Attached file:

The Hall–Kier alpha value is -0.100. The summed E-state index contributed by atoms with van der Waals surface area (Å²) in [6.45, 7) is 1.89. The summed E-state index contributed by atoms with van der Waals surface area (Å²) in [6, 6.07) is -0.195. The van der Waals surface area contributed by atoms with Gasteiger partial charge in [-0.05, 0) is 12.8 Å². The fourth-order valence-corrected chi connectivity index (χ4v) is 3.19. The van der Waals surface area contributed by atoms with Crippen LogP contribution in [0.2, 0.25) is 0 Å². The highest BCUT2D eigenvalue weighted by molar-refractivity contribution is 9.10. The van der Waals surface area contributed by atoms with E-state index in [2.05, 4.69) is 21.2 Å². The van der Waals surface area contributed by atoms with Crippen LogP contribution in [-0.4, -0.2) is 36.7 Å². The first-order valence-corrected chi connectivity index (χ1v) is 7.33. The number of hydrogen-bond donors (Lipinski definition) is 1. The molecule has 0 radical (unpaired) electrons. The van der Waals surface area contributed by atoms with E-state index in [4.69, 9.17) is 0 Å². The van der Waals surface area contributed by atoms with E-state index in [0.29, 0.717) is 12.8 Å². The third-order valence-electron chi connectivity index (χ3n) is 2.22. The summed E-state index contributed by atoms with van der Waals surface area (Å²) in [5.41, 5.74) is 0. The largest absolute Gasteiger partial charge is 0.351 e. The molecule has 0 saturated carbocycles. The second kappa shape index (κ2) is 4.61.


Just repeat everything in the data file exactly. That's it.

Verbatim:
The Hall–Kier alpha value is -0.100. The summed E-state index contributed by atoms with van der Waals surface area (Å²) in [6.45, 7) is 1.89. The summed E-state index contributed by atoms with van der Waals surface area (Å²) in [6, 6.07) is -0.195. The van der Waals surface area contributed by atoms with Gasteiger partial charge in [-0.05, 0) is 12.8 Å². The fourth-order valence-corrected chi connectivity index (χ4v) is 3.19. The van der Waals surface area contributed by atoms with Crippen LogP contribution in [0.2, 0.25) is 0 Å². The highest BCUT2D eigenvalue weighted by molar-refractivity contribution is 9.10. The van der Waals surface area contributed by atoms with E-state index in [2.05, 4.69) is 21.2 Å². The van der Waals surface area contributed by atoms with Crippen LogP contribution in [-0.4, -0.2) is 36.7 Å². The first-order valence-corrected chi connectivity index (χ1v) is 7.33. The number of hydrogen-bond donors (Lipinski definition) is 1. The molecule has 0 radical (unpaired) electrons. The van der Waals surface area contributed by atoms with E-state index in [4.69, 9.17) is 0 Å². The van der Waals surface area contributed by atoms with E-state index in [0.29, 0.717) is 12.8 Å². The third-order valence-electron chi connectivity index (χ3n) is 2.22. The summed E-state index contributed by atoms with van der Waals surface area (Å²) in [5.41, 5.74) is 0. The largest absolute Gasteiger partial charge is 0.351 e. The molecule has 0 saturated carbocycles. The second kappa shape index (κ2) is 4.61.